How to keep teenagers from abusing drugs and alcohol

Kully asks: What can be done to help high school learners not to engage in alcohol and drug abuse?

Hi Kully –


This is of course a gigantic issue, one that has dominated minds far greater than mine for decades.


The problem is a simple one – teenagers like to do things that are daring, things that are adult, and things that make them feel different; and alcohol and drugs meet all three of those desires.


The one thing I can promise you doesn’t work is telling them not to do them.  It’s great to educate children about the dangers of different substances, and that can have fantastic long-term results.  In the United States, concerted campaigns to teach kids about the dangers of smoking have helped cut the percentage of smokers there by half in the last fifty years.  But telling teenagers that alcohol and drug abuse are unhealthy does almost nothing.


You see, the teenage mind is programmed to question authority, to distrust anyone who tells them what to believe, say, or do – especially anyone they ever trusted when they were younger (such as their parents or teachers).  But there are things that work.  Among them are:


1)    Peers.  When a teen’s friend tells them drugs are stupid, that has immensely more effect than anything their parents can say.  If a friend suffers from using one, that has even more effect.  If you want to teach teens about the danger of drinking and drugs, get a teen who’s seen the dark side of them to tell them about it.

2)    Idols.  While adolescents lose interest in what their parents and teachers might tell them, they pay a lot more attention to athletes, musicians, movie stars, and so on.  The deaths of a bunch of great rock stars in the 1960s certainly contributed to the drop in popularity of LSD, heroin, and others then.  Hopefully, the recent losses of Michael Jackson, Heath Ledger, Whitney Houston, and others will similarly warn kids away from abuses of legal and illegal drugs now.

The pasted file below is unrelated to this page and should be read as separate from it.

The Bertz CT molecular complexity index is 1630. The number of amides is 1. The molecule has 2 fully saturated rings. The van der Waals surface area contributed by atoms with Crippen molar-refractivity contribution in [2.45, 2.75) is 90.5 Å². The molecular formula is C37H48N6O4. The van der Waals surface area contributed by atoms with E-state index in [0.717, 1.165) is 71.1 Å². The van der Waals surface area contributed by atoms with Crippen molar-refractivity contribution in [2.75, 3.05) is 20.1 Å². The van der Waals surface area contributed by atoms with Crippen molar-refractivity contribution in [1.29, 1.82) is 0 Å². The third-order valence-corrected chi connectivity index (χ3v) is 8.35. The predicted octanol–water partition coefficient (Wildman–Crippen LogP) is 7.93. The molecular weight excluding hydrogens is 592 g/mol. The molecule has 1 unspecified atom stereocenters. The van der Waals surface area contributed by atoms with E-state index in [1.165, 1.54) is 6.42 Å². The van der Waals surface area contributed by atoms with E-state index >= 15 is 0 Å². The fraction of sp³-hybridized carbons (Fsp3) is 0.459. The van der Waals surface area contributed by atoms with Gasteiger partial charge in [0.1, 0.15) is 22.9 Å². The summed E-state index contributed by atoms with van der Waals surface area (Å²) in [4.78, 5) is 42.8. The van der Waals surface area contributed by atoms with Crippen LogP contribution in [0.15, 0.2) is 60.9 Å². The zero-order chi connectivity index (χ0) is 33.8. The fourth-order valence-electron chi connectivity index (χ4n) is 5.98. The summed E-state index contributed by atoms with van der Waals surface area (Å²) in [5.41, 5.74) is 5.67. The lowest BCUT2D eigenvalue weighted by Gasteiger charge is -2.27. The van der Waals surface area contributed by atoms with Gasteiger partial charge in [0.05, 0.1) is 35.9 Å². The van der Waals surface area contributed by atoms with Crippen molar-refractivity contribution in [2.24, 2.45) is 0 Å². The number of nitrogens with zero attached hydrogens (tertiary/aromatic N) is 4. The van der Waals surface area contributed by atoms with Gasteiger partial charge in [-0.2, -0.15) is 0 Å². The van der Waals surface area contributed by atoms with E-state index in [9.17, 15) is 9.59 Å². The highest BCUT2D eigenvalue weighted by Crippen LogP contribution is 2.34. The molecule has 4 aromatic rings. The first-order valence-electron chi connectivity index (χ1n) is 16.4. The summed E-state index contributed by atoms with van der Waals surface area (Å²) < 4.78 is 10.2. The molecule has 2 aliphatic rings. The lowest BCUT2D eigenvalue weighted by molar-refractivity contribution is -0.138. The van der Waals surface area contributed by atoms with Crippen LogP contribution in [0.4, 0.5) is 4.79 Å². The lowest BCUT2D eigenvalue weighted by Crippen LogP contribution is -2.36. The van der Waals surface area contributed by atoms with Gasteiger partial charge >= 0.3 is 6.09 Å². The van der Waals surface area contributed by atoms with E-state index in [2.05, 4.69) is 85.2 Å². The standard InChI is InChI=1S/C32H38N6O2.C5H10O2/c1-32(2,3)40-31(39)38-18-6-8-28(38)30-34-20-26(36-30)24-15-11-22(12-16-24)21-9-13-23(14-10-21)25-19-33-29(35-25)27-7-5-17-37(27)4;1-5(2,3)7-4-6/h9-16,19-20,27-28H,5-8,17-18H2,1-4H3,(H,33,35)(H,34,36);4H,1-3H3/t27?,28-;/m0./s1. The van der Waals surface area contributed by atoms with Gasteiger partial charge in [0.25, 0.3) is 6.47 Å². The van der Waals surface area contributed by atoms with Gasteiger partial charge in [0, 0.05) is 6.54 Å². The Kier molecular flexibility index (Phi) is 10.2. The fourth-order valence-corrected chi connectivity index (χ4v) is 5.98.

3)    Seeing Is Believing.  Much of our society works so hard to protect our kids from contact with “scary people.”  That’s silly!  Teens should see what years of drunkenness really looks like – boys should see men who can’t control their bladders, girls should see former beauty queens with greenish skin – and the horrific effects of drug abuse.

4)    Don’t demand too much.  If your son tries a cigarette, or your daughter gets drunk at a party, their life isn’t ruined.  Accept that these might be a rite of passage for them, and work to make sure things don’t get worse.  Much more important to make sure that, if they do drink, they don’t drive, and that they don’t get themselves into a situation where they’ll be arrested or jailed!

5)    And biggest of all, encourage teens to DREAM!  The teenager who devotes herself to becoming an Olympic athlete isn’t likely to smoke anything; the adolescent cramming to ace medical school entrance exams isn’t going to get drunk every night.


Again, Kully, I wish I could give you a simple answer that would result in all teenagers being safe and healthy.  But no one’s ever found that.  Better by far to aim for harm-reduction, and help them grow through this phase to be responsible and caring adults.


Good Luck,





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